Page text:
Types of Fires and How They Are Extinguished
According to the U.S. Fire Administration, there were approximately 1,345,500 fires nationwide in 2015. As a homeowner or property manager, being aware of the different types of fires and how they are extinguished can help you to quickly resolve a fire incident, avoid making it worse, and even determine when the risks are too high for any attempt at extinguishing the flames. In the event of any fire, your safety and health should be your number one priority at all times. If you are concerned about your safety at any point, vacate the property, keep a safe distance, and wait for your local fire department to arrive. The types of fires are generally split into the 5 classes listed below.
Class A - Ordinary Combustible Fires
This common type of fire happens when materials are heated to their ignition temperature. Heat, oxygen, and fuel will allow a combustible fire to continue burning. Rubber, plastic, textiles, wood, paper and organic carbon-based compounds are a few of the materials that can be involved in these types of fires.
Combustible fires are usually the most simple to extinguish since spraying with water will cool the flames and source material. By removing the supply of heat, the fire is left without the essentials needed to burn. A water-based or foam based fire extinguish is recommended for Class A fires.
Class B - Flammable Liquids
Any liquid substance that has an ignition temperature below 100°C is classified as a flammable liquid. These liquids burn easily due to having a low flashpoint ( the temperature of a substance where enough vapor to be ignited is released). If a spark, flame, or any other source of ignition is applied to a flammable liquid, they can burn at any temperature. Types of flammable liquids include, but are not limited to, petrol, kerosene, alcohol, solvents, and paints.
When attempting to extinguish a Class B fire, it is important that you DO NOT use water to put the fire out. Splashing water can cause the flammable liquid to spread, spreading the fire along with it. Instead, smother the flames using a foam extinguisher. It is also important to note that Class B fires produce a thick and black toxic smoke, so avoiding the fire and waiting for the professionals may be the best route.
Class C - Flammable Gases
Butane, propane, and petroleum are a few flammable gases that have the potential for creating explosions if triggered by a spark. These fires are amongst the most dangerous and only need about a 5% concentration of flammable gas in the air to burn.
These fires should always be left to your fire department. Once on scene, they will have to isolate the fire’s gas supply and then use dry powder extinguishers. Most other extinguishers are ineffective against Class C Fires.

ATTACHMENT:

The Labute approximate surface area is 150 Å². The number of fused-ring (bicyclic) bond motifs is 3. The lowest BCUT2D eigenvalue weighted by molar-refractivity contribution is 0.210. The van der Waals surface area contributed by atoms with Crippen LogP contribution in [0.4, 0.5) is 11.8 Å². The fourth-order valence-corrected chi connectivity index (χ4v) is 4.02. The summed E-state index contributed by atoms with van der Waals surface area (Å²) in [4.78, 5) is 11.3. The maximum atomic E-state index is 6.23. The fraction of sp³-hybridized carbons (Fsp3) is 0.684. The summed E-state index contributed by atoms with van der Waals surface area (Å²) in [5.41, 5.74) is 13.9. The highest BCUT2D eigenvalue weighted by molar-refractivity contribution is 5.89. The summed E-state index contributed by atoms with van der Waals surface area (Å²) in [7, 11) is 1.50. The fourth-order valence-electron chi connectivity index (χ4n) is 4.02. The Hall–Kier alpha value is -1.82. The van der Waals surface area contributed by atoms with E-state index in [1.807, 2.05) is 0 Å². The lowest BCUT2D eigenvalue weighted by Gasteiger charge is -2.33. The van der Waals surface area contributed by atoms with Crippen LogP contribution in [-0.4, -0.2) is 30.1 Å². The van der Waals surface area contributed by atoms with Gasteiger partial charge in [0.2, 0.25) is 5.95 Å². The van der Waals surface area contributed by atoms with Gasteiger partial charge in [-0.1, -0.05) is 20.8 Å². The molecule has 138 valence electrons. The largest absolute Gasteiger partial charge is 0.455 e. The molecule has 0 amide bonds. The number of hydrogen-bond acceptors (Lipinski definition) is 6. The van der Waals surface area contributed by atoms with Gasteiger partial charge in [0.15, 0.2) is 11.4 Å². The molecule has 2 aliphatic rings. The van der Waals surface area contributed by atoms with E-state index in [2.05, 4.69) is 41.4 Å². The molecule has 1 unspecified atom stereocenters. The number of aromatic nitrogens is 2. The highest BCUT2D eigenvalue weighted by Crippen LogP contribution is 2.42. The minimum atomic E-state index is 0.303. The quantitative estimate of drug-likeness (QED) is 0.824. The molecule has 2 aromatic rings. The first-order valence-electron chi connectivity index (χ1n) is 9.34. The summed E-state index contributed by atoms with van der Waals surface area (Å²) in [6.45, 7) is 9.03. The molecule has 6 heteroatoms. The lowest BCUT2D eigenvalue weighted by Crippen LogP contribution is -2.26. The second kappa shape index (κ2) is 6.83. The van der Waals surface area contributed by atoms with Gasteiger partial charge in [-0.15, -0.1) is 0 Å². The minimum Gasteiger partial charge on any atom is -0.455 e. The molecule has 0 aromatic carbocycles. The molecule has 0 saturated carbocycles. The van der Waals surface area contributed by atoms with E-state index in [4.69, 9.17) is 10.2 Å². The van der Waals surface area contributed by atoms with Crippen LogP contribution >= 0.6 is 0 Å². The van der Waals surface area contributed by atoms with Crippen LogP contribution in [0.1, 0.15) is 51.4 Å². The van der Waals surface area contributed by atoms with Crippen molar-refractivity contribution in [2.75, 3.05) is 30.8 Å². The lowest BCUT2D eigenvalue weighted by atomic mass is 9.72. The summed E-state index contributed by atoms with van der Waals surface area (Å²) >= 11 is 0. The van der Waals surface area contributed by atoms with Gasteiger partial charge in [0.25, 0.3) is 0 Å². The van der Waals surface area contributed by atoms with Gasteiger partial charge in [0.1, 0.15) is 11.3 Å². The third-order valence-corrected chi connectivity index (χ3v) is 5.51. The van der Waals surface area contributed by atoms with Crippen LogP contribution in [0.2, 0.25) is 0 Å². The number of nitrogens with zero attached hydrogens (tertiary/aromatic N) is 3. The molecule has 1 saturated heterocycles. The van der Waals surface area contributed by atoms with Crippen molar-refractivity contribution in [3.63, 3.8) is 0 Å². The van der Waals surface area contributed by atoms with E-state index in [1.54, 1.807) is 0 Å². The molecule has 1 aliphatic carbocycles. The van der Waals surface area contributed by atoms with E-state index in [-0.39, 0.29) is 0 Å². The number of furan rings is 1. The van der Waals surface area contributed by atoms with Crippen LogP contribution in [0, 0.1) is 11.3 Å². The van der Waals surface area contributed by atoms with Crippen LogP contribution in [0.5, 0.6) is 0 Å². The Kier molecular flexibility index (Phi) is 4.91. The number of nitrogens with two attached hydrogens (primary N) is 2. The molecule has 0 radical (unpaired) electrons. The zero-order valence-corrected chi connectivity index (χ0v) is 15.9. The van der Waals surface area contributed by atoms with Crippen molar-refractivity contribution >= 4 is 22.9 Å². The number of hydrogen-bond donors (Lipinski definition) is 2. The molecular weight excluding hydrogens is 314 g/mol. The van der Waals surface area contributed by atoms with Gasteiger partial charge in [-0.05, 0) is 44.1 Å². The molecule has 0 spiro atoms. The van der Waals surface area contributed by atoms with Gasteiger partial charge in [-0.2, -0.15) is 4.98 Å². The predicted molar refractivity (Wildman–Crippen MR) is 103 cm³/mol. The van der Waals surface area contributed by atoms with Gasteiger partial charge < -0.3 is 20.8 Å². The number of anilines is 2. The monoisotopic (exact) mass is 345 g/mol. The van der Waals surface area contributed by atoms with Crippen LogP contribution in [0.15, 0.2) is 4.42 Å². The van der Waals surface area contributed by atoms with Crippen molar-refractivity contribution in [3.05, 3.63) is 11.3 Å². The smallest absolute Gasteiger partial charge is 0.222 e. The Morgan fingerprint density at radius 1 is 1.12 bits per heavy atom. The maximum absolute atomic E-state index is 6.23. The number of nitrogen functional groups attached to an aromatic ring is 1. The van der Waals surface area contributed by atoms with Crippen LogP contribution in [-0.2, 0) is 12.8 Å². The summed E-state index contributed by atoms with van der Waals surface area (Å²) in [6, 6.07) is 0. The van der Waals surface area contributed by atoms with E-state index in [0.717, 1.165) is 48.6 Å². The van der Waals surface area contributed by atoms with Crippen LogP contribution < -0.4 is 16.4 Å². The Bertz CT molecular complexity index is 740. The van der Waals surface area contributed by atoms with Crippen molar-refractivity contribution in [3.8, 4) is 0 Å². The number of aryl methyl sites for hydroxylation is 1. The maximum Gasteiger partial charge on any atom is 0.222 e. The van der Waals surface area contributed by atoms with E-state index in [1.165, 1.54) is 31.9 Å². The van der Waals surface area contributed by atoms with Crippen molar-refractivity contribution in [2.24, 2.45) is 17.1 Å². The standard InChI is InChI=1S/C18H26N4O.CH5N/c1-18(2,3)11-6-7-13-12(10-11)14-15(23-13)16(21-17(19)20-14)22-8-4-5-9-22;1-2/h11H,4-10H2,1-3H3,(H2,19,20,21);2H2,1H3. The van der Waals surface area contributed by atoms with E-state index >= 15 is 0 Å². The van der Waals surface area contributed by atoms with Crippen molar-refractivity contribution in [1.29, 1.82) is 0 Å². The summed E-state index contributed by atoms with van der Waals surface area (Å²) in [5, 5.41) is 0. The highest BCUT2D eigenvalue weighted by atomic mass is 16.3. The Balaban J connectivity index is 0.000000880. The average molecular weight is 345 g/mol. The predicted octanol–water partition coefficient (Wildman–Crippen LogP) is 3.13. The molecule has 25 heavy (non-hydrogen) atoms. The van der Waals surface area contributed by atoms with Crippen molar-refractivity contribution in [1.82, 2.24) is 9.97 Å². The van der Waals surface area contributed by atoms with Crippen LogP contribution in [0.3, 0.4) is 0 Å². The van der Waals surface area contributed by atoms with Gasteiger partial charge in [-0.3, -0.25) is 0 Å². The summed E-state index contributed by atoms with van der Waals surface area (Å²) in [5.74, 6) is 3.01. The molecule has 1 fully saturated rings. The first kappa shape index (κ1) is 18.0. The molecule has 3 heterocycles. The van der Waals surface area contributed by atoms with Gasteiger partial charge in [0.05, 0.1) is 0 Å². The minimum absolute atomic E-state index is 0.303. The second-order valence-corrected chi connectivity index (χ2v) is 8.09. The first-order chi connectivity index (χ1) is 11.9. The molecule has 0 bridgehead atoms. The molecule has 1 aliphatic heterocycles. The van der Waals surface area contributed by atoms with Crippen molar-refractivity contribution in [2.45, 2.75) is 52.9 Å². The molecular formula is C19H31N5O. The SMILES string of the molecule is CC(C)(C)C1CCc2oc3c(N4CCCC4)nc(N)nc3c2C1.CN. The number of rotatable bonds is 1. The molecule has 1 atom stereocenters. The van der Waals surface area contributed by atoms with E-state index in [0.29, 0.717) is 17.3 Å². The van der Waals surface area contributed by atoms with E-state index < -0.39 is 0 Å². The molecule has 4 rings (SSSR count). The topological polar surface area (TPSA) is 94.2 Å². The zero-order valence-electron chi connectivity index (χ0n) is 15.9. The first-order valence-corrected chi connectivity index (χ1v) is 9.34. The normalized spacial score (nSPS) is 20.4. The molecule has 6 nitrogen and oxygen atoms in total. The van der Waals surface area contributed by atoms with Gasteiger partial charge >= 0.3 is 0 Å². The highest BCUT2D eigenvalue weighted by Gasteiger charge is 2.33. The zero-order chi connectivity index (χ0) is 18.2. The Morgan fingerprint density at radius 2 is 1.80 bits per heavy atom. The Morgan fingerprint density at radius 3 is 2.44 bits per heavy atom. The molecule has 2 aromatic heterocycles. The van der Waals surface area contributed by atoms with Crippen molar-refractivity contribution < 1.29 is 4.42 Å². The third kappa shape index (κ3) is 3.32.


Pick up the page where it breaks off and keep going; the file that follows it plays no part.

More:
Class D - Metal Fires
Metals are good conductors and most require a lot of heat to ignite. Certain types of metals can burn if ignited. Metal shavings and powders pose a higher fire risk than solid masses of metal. Alkali metals such as potassium, magnesium, and sodium can burn when in contact with air and water. Therefore, spraying water or foam onto metal fires will increase the intensity of the flames and can potentially cause explosive reactions sending pieces of burning metal in all directions.
When dealing with a Class D fire, the safest approach is usually to allow the fire to burn out on its own. These type of fires tend to occur in industrial properties with large amounts of burning metal and an increased chance of explosions. Class D fires have a tendency for producing large amounts of ash, which builds up and starves the fire’s supply of oxygen. For metal fires that are spotted early, special type D powder fire extinguishers can be effective. Just make sure to check that they are the specific dry powder type intended for use on metal fires.
Electrical fires do not have a class of their own and are designated to Class C in the United States. However, they have their own fire safety requirements and are important to mention. These fires can be caused by short circuits, overloaded switchboards, faulty equipment and damaged wiring.
Before attempting to extinguish an electrical fire, it is important to isolate its electrical supply as quickly as possible. Water and foam are both conductors for electricity, so even after isolation, it is not safe to use them as extinguishers. The only types of extinguishers recommended for safely addressing electrical fires are carbon dioxide and dry powder fire extinguishers.
Class F - Cooking Oil Fires
Fires that involve cooking oil and fats are classified as Class F. These fires are common in homes, businesses and professional kitchens. They pose a very difficult challenge to extinguish, due to the high temperatures involved. Simply trying to cool the fire with water will not work. In fact, using water on a burning pan is likely to cause a rapid spreading out of the flames, making the fire worse and potentially injuring anyone in its vicinity.
For this reason, special fire extinguishers have been developed to address Class F fires. Wet chemical extinguishers contain a formula which cools the fire and then mixes with the oil to seal the surface and prevent re-ignition.
Fire Damage Restoration
SERVPRO of Winter Park does not extinguish fires. In case of a fire emergency, please contact your local emergency services and fire department for assistance. If you have suffered from fire damage to your property, give us a call at 407-678-5391. Our phone lines are open 24 hours to assist you and our skilled technicians can help you assess the extent of the damage to get the fire damage restoration process going.